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Chris Christie Administration Facing Criminal Investigation

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A former Hunterdon County Assistant Prosecutor, Bennett Barlyn, claims he was fired by the administration of New Jersey Gov Chris Christie for objecting to the dismissal of indictments against certain Christie allies.

Bennett A. Barlyn says the Hunterdon County Prosecutor’s Office was working an ironclad criminal case on a local sheriff and two of her deputies in 2010 when the state Attorney General’s Office swooped in, quashed the indictment, fired him for voicing objections, and threatened another prosecutor to keep quiet.

The sheriff, Deborah Trout, is an acquaintance of Lt. Gov. Kim Guadagno and pitched in on Christie’s gubernatorial campaign in 2009, court records show. The indictment charged that Trout hired deputies without conducting background checks — a potential criminal offense in New Jersey.

The Christie administration  has previously dismissed the charges as “conspiratorial nonsense.” Now, Barlyn confirmed the existence of an ongoing criminal investigation to various media outlets.

“It is true,” Barlyn told ABC News, saying he was interviewed by federal authorities at his Pennsylvania home this week. “I also provided the investigators with names of people I thought could furnish firsthand information.”

Barlyn was dismissed from the Hunterdon County Prosecutor’s Office in September 2010 and later brought a whistleblower case against the Christie administration that currently is in the discovery phase. He has consistently said he was fired for objecting to the quashing of indictments against the county’s sheriff and two subordinates — all political supporters of Christie’s.

Barlyn was fired by then-Christie attorney general, Paula Dow. According to NJ.com, “Dow has rejected Barlyn’s accusations, saying the indictment was flawed and Barlyn was fired for ‘legitimate business reasons.'”

Bennett A. Barlyn says the Hunterdon County Prosecutor’s Office was working an ironclad criminal case on a local sheriff and two of her deputies in 2010 when the state Attorney General’s Office swooped in, quashed the indictment, fired him for voicing objections, and threatened another prosecutor to keep quiet.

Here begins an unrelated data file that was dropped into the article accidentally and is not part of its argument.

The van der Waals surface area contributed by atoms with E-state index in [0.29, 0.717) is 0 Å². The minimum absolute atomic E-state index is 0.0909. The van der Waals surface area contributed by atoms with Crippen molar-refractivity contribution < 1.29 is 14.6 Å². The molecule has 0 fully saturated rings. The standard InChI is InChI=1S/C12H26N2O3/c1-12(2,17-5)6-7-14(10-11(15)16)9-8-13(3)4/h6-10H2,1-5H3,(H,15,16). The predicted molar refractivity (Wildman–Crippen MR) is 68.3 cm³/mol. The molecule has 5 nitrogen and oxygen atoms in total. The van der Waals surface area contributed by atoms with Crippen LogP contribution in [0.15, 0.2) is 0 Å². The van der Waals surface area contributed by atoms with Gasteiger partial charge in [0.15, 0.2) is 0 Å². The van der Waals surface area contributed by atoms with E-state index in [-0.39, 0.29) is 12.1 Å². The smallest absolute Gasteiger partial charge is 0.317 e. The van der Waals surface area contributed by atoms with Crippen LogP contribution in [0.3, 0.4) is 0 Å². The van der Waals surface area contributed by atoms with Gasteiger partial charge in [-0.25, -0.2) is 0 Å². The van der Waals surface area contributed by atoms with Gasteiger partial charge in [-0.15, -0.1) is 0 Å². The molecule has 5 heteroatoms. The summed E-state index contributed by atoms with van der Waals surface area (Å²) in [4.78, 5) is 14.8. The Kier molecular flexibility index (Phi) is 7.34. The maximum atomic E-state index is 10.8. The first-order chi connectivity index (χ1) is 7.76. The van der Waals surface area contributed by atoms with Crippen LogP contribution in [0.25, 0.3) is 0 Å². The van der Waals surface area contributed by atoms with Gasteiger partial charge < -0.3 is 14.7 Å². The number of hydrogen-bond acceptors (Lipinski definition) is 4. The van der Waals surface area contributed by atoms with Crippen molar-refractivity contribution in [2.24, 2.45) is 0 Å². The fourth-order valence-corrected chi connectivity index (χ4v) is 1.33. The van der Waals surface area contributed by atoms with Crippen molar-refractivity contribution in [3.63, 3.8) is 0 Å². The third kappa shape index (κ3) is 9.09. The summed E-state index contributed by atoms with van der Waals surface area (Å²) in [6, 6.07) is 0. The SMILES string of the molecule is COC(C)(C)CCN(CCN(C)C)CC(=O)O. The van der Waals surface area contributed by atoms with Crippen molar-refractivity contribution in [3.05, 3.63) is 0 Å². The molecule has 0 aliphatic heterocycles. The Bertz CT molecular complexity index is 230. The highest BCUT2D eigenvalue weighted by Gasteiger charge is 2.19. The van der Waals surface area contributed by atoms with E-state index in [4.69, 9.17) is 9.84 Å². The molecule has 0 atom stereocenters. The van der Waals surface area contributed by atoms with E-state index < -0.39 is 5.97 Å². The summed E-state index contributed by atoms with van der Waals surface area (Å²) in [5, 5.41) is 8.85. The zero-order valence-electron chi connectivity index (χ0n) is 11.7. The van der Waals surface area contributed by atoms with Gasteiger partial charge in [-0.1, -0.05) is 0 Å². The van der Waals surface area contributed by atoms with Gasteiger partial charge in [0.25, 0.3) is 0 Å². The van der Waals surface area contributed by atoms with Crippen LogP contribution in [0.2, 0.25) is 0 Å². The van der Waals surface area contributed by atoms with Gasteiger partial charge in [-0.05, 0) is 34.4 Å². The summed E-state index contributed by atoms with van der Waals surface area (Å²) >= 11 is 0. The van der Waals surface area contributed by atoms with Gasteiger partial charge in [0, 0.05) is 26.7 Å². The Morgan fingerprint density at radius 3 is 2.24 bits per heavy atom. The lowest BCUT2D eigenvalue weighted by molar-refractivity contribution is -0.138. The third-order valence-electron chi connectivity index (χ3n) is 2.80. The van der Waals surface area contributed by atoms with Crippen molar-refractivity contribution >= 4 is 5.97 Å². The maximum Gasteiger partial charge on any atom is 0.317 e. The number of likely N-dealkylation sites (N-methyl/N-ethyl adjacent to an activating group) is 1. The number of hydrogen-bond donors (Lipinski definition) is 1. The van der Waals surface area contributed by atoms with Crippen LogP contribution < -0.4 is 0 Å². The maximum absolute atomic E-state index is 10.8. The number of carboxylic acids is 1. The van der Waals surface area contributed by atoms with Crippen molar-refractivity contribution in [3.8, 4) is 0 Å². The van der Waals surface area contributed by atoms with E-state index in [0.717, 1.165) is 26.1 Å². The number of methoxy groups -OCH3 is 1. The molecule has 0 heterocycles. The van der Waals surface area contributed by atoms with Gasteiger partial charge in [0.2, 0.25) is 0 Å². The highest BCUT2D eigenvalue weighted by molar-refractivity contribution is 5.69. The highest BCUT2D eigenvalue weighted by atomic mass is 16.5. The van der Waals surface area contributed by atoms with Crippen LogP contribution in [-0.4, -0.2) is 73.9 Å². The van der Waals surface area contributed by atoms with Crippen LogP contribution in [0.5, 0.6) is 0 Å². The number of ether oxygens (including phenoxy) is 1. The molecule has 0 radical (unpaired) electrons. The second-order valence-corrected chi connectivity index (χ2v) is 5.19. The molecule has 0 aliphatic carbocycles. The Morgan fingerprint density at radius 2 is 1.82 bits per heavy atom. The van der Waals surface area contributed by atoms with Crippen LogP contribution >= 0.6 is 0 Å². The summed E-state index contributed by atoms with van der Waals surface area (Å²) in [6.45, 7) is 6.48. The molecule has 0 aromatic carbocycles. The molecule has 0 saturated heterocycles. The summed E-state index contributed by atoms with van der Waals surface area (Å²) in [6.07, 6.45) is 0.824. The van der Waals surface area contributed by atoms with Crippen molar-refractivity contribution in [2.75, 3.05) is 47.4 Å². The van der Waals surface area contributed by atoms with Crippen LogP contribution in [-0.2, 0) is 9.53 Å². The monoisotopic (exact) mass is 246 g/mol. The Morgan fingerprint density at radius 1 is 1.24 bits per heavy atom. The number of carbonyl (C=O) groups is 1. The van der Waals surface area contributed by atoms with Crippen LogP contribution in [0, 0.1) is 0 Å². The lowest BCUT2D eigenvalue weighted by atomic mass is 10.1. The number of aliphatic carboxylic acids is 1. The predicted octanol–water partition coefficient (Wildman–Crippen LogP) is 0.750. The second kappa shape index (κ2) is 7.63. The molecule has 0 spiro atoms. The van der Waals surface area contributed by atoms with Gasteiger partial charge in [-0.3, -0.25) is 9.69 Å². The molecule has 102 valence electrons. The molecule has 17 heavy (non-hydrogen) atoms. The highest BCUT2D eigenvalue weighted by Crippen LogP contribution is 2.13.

The sheriff, Deborah Trout, is an acquaintance of Lt. Gov. Kim Guadagno and pitched in on Christie’s gubernatorial campaign in 2009, court records show. The indictment charged that Trout hired deputies without conducting background checks — a potential criminal offense in New Jersey.

Among other allegations, it charged that Trout’s office also gave a fake police ID to a pharmaceutical executive who donated thousands of dollars to Christie’s campaign.

“The case simply died on the vine,” said Barlyn, now a teacher in Pennsylvania after 16 years as a New Jersey prosecutor.

Barlyn is suing for wrongful termination and for the release of confidential records, claiming they will support his case. The case is likely to play out for some time and it’s unclear if there are any broader political motivations, given that the NJ Gov is considered to be a potential Republican candidate for his party’s presidential nomination.

Administration officials, including Paula Dow, who was attorney general at the time, have denied the charges, saying that the indictment was flawed and they dismissed Barlyn for “legitimate business reasons.”

On Tuesday, Barlyn’s attorney argued before a three-judge panel that there is an easy way to find out who is telling the truth: Release the confidential records from the grand jury that indicted Trout.

But such records occasionally are admitted as evidence in court, and in August, a trial judge granted Barlyn’s request to unseal the grand jury documents.

On appeal Tuesday, Greenfogel said that judge “did not take into consideration the chilling effect it would have on the entire grand jury process … on the witnesses, the targets.”

Barlyn “utterly failed” to show why his case trumped the public interest in keeping the records secret, she added.


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